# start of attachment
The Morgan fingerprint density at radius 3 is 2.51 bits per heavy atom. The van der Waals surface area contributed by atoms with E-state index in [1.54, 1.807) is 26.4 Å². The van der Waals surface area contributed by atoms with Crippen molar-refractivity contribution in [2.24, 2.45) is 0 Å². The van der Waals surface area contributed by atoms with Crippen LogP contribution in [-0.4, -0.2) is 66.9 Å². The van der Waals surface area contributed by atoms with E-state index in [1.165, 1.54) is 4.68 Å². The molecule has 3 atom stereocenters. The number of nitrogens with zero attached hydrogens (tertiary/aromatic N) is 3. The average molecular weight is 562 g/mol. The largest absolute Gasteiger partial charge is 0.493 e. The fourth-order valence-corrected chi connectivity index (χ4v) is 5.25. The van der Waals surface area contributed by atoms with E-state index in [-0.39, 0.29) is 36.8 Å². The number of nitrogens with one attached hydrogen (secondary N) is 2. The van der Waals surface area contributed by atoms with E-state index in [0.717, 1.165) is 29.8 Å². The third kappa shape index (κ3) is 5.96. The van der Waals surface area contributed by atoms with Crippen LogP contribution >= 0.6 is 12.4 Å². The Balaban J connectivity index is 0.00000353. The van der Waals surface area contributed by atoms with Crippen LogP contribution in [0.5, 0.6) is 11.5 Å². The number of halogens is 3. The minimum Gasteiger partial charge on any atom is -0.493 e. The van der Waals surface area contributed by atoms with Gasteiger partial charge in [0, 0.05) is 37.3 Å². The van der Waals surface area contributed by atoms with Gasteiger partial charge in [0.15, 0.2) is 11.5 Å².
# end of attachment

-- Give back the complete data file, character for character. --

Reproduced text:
The Morgan fingerprint density at radius 3 is 2.51 bits per heavy atom. The van der Waals surface area contributed by atoms with E-state index in [1.54, 1.807) is 26.4 Å². The van der Waals surface area contributed by atoms with Crippen molar-refractivity contribution in [2.24, 2.45) is 0 Å². The van der Waals surface area contributed by atoms with Crippen LogP contribution in [-0.4, -0.2) is 66.9 Å². The van der Waals surface area contributed by atoms with E-state index in [1.165, 1.54) is 4.68 Å². The molecule has 3 atom stereocenters. The number of nitrogens with zero attached hydrogens (tertiary/aromatic N) is 3. The average molecular weight is 562 g/mol. The largest absolute Gasteiger partial charge is 0.493 e. The fourth-order valence-corrected chi connectivity index (χ4v) is 5.25. The van der Waals surface area contributed by atoms with E-state index in [-0.39, 0.29) is 36.8 Å². The number of nitrogens with one attached hydrogen (secondary N) is 2. The van der Waals surface area contributed by atoms with E-state index in [0.717, 1.165) is 29.8 Å². The third kappa shape index (κ3) is 5.96. The van der Waals surface area contributed by atoms with Crippen LogP contribution >= 0.6 is 12.4 Å². The Balaban J connectivity index is 0.00000353. The van der Waals surface area contributed by atoms with Crippen LogP contribution in [0.5, 0.6) is 11.5 Å². The number of halogens is 3. The minimum Gasteiger partial charge on any atom is -0.493 e. The van der Waals surface area contributed by atoms with Gasteiger partial charge in [0, 0.05) is 37.3 Å². The van der Waals surface area contributed by atoms with Gasteiger partial charge in [0.15, 0.2) is 11.5 Å².